Relations Between Iran And The Middle East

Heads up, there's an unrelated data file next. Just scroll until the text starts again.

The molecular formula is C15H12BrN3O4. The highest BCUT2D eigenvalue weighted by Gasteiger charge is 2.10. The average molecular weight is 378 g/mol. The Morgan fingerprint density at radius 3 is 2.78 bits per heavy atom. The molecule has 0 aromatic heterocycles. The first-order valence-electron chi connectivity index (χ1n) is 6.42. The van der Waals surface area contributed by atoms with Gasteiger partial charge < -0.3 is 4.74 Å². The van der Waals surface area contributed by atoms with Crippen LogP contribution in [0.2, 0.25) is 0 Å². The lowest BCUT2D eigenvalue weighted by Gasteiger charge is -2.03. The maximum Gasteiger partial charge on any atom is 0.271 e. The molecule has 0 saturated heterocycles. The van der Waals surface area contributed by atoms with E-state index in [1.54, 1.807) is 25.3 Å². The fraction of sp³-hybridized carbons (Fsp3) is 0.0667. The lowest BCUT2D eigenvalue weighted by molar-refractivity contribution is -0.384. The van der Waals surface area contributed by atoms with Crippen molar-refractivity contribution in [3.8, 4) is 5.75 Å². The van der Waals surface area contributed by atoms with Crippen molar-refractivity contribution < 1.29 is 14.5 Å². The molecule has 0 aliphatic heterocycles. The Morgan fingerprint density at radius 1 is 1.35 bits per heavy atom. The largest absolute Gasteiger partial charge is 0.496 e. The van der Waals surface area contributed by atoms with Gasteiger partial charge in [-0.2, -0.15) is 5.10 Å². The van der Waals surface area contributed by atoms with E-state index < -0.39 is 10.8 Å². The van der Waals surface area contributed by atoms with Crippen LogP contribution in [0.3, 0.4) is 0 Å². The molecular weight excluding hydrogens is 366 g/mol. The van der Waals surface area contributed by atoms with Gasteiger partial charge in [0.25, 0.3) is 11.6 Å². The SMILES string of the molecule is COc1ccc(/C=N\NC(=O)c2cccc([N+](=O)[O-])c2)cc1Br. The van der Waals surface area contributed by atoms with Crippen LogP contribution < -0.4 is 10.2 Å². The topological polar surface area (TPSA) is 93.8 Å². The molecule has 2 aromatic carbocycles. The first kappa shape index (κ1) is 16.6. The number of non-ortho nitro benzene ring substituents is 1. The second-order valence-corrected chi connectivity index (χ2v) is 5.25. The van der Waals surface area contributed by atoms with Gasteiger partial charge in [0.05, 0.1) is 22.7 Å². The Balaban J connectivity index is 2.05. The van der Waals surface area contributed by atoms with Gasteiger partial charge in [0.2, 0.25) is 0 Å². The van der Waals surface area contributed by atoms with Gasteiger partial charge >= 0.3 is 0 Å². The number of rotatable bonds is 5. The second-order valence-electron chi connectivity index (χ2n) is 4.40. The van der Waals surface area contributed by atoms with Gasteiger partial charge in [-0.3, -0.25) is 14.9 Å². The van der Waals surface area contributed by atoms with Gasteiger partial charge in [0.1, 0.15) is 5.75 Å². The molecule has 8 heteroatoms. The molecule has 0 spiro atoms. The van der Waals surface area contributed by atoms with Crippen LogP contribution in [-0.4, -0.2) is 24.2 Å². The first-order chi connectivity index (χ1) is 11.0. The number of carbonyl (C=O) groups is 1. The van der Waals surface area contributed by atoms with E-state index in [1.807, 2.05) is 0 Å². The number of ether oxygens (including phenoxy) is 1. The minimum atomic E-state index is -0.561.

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Oil. This one word can explain the relationship between the western world—especially the United States—and the Middle East. It can be used to trace the reasoning behind many interactions between these two spheres of the world. It is also the basis of one of the most controversial foreign policy operations of the United States, Operation Ajax. Although Operation Ajax happened sixty years ago, its consequences had immediate and lasting effects on both Iran and American-Iranian relations. I will argue that the coup led to the 1979 Islamic revolution and consequently put into motion the strained relations between Iran and the United States; it also had significant effects on both the United States’ and Iran’s political history. I will cement my argument by giving a detailed account of Operation Ajax and the players involved in it as well as giving descriptive examples of why it happened as well as how it continues to have a lasting effect. “The United States has no credibility as a bearer of democracy to Iran because of its role in crushing democracy there half a century ago” (Kinzer xvii). This was said by Akbar Ganji an Iranian dissident who precisely struck a significant point of American-Iranian relations. That one sentence explains exactly what happened during Operation Ajax—Iran’s first democracy was destroyed in an attempt to protect self-interested parties of the western world. Operation Ajax was a coup organized and carried out by the United States Central Intelligence
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